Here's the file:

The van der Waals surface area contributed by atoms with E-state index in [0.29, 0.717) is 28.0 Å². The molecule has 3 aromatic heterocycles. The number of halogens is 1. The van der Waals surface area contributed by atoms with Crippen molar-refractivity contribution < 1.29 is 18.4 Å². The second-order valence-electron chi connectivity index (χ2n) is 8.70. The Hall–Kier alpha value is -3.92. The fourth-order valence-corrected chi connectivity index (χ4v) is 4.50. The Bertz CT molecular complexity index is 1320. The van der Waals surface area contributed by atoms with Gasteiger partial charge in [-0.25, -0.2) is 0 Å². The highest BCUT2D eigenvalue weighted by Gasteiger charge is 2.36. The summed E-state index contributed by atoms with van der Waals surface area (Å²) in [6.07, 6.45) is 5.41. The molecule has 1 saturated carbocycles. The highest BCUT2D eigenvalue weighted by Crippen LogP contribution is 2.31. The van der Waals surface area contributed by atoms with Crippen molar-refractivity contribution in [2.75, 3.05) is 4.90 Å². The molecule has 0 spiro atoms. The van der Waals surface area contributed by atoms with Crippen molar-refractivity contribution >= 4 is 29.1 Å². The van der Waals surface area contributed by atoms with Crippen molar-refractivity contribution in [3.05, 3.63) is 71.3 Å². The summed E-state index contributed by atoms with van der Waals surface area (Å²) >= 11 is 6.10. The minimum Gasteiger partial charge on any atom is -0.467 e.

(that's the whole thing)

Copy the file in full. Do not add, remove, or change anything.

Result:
The van der Waals surface area contributed by atoms with E-state index in [0.29, 0.717) is 28.0 Å². The molecule has 3 aromatic heterocycles. The number of halogens is 1. The van der Waals surface area contributed by atoms with Crippen molar-refractivity contribution < 1.29 is 18.4 Å². The second-order valence-electron chi connectivity index (χ2n) is 8.70. The Hall–Kier alpha value is -3.92. The fourth-order valence-corrected chi connectivity index (χ4v) is 4.50. The Bertz CT molecular complexity index is 1320. The van der Waals surface area contributed by atoms with Gasteiger partial charge in [-0.25, -0.2) is 0 Å². The highest BCUT2D eigenvalue weighted by Gasteiger charge is 2.36. The summed E-state index contributed by atoms with van der Waals surface area (Å²) in [6.07, 6.45) is 5.41. The molecule has 1 saturated carbocycles. The highest BCUT2D eigenvalue weighted by Crippen LogP contribution is 2.31. The van der Waals surface area contributed by atoms with Crippen molar-refractivity contribution in [2.75, 3.05) is 4.90 Å². The molecule has 0 spiro atoms. The van der Waals surface area contributed by atoms with Crippen molar-refractivity contribution >= 4 is 29.1 Å². The van der Waals surface area contributed by atoms with Crippen molar-refractivity contribution in [3.05, 3.63) is 71.3 Å². The summed E-state index contributed by atoms with van der Waals surface area (Å²) >= 11 is 6.10. The minimum Gasteiger partial charge on any atom is -0.467 e.